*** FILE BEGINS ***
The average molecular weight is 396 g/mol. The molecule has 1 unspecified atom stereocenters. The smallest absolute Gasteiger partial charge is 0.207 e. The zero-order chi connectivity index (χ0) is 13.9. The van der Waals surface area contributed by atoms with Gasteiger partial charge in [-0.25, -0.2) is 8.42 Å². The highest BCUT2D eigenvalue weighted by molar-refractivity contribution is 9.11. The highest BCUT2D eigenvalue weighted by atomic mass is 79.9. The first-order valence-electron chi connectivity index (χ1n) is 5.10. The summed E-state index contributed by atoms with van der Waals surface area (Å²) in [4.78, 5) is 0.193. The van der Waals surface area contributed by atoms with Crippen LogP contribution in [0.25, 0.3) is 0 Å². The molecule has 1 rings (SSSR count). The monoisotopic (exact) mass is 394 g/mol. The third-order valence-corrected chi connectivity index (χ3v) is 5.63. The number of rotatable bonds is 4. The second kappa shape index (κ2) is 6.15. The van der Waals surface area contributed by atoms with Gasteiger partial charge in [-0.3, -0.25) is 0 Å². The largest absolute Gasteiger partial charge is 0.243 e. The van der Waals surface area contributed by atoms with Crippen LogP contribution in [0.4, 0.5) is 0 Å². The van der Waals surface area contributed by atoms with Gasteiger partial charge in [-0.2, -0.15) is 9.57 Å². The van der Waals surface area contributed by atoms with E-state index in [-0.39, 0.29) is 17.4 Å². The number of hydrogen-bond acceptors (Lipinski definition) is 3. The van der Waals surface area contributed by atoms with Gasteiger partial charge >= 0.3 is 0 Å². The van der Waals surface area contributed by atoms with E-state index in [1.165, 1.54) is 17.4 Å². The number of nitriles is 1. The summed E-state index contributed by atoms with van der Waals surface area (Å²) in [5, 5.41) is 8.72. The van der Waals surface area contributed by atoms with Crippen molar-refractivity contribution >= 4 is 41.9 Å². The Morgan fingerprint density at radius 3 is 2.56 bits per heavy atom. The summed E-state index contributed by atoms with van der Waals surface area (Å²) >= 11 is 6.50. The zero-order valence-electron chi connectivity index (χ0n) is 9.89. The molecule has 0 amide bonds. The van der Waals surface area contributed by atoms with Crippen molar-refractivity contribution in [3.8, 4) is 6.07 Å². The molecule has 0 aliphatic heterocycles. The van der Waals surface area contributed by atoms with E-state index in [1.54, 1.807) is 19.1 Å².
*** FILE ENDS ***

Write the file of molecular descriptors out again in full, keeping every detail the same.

The average molecular weight is 396 g/mol. The molecule has 1 unspecified atom stereocenters. The smallest absolute Gasteiger partial charge is 0.207 e. The zero-order chi connectivity index (χ0) is 13.9. The van der Waals surface area contributed by atoms with Gasteiger partial charge in [-0.25, -0.2) is 8.42 Å². The highest BCUT2D eigenvalue weighted by molar-refractivity contribution is 9.11. The highest BCUT2D eigenvalue weighted by atomic mass is 79.9. The first-order valence-electron chi connectivity index (χ1n) is 5.10. The summed E-state index contributed by atoms with van der Waals surface area (Å²) in [4.78, 5) is 0.193. The van der Waals surface area contributed by atoms with Crippen LogP contribution in [0.25, 0.3) is 0 Å². The molecule has 1 rings (SSSR count). The monoisotopic (exact) mass is 394 g/mol. The third-order valence-corrected chi connectivity index (χ3v) is 5.63. The number of rotatable bonds is 4. The second kappa shape index (κ2) is 6.15. The van der Waals surface area contributed by atoms with Gasteiger partial charge in [-0.3, -0.25) is 0 Å². The largest absolute Gasteiger partial charge is 0.243 e. The van der Waals surface area contributed by atoms with Crippen LogP contribution in [0.4, 0.5) is 0 Å². The van der Waals surface area contributed by atoms with Gasteiger partial charge in [-0.2, -0.15) is 9.57 Å². The van der Waals surface area contributed by atoms with E-state index in [-0.39, 0.29) is 17.4 Å². The number of hydrogen-bond acceptors (Lipinski definition) is 3. The van der Waals surface area contributed by atoms with Gasteiger partial charge >= 0.3 is 0 Å². The van der Waals surface area contributed by atoms with E-state index in [1.165, 1.54) is 17.4 Å². The number of nitriles is 1. The summed E-state index contributed by atoms with van der Waals surface area (Å²) in [5, 5.41) is 8.72. The van der Waals surface area contributed by atoms with Crippen molar-refractivity contribution >= 4 is 41.9 Å². The Morgan fingerprint density at radius 3 is 2.56 bits per heavy atom. The summed E-state index contributed by atoms with van der Waals surface area (Å²) >= 11 is 6.50. The zero-order valence-electron chi connectivity index (χ0n) is 9.89. The molecule has 0 amide bonds. The van der Waals surface area contributed by atoms with Crippen molar-refractivity contribution in [3.8, 4) is 6.07 Å². The molecule has 0 aliphatic heterocycles. The van der Waals surface area contributed by atoms with E-state index in [1.54, 1.807) is 19.1 Å².